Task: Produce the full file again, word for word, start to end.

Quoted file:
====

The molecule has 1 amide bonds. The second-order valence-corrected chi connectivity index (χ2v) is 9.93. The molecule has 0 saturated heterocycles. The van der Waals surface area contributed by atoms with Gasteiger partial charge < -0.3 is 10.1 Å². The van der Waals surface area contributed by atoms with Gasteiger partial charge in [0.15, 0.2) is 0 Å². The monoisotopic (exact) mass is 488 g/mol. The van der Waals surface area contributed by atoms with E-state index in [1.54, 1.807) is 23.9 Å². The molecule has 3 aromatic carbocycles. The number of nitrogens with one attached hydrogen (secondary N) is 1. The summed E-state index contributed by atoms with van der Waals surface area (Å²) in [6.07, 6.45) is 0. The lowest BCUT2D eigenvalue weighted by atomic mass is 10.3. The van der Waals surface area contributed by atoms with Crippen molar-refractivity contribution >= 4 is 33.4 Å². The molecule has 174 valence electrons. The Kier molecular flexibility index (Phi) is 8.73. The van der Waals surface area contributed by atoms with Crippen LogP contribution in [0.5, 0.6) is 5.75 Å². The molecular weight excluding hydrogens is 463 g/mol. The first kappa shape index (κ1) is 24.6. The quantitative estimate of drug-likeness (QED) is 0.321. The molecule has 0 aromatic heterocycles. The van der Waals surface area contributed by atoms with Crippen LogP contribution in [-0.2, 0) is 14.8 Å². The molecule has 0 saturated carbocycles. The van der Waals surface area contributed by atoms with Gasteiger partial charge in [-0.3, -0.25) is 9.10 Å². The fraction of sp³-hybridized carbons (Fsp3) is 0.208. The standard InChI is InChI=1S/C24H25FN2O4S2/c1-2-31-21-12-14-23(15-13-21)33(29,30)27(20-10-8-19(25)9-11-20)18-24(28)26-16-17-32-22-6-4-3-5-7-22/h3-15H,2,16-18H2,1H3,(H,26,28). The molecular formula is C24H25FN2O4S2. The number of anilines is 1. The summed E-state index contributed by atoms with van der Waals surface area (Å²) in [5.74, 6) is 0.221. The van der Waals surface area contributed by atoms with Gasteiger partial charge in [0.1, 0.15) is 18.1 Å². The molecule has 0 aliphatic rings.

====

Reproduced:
The molecule has 1 amide bonds. The second-order valence-corrected chi connectivity index (χ2v) is 9.93. The molecule has 0 saturated heterocycles. The van der Waals surface area contributed by atoms with Gasteiger partial charge < -0.3 is 10.1 Å². The van der Waals surface area contributed by atoms with Gasteiger partial charge in [0.15, 0.2) is 0 Å². The monoisotopic (exact) mass is 488 g/mol. The van der Waals surface area contributed by atoms with E-state index in [1.54, 1.807) is 23.9 Å². The molecule has 3 aromatic carbocycles. The number of nitrogens with one attached hydrogen (secondary N) is 1. The summed E-state index contributed by atoms with van der Waals surface area (Å²) in [6.07, 6.45) is 0. The lowest BCUT2D eigenvalue weighted by atomic mass is 10.3. The van der Waals surface area contributed by atoms with Crippen molar-refractivity contribution >= 4 is 33.4 Å². The molecule has 174 valence electrons. The Kier molecular flexibility index (Phi) is 8.73. The van der Waals surface area contributed by atoms with Crippen LogP contribution in [0.5, 0.6) is 5.75 Å². The molecular weight excluding hydrogens is 463 g/mol. The first kappa shape index (κ1) is 24.6. The quantitative estimate of drug-likeness (QED) is 0.321. The molecule has 0 aromatic heterocycles. The van der Waals surface area contributed by atoms with Crippen LogP contribution in [-0.2, 0) is 14.8 Å². The molecule has 0 saturated carbocycles. The van der Waals surface area contributed by atoms with Gasteiger partial charge in [-0.3, -0.25) is 9.10 Å². The fraction of sp³-hybridized carbons (Fsp3) is 0.208. The standard InChI is InChI=1S/C24H25FN2O4S2/c1-2-31-21-12-14-23(15-13-21)33(29,30)27(20-10-8-19(25)9-11-20)18-24(28)26-16-17-32-22-6-4-3-5-7-22/h3-15H,2,16-18H2,1H3,(H,26,28). The molecular formula is C24H25FN2O4S2. The number of anilines is 1. The summed E-state index contributed by atoms with van der Waals surface area (Å²) in [5.74, 6) is 0.221. The van der Waals surface area contributed by atoms with Gasteiger partial charge in [0.1, 0.15) is 18.1 Å². The molecule has 0 aliphatic rings.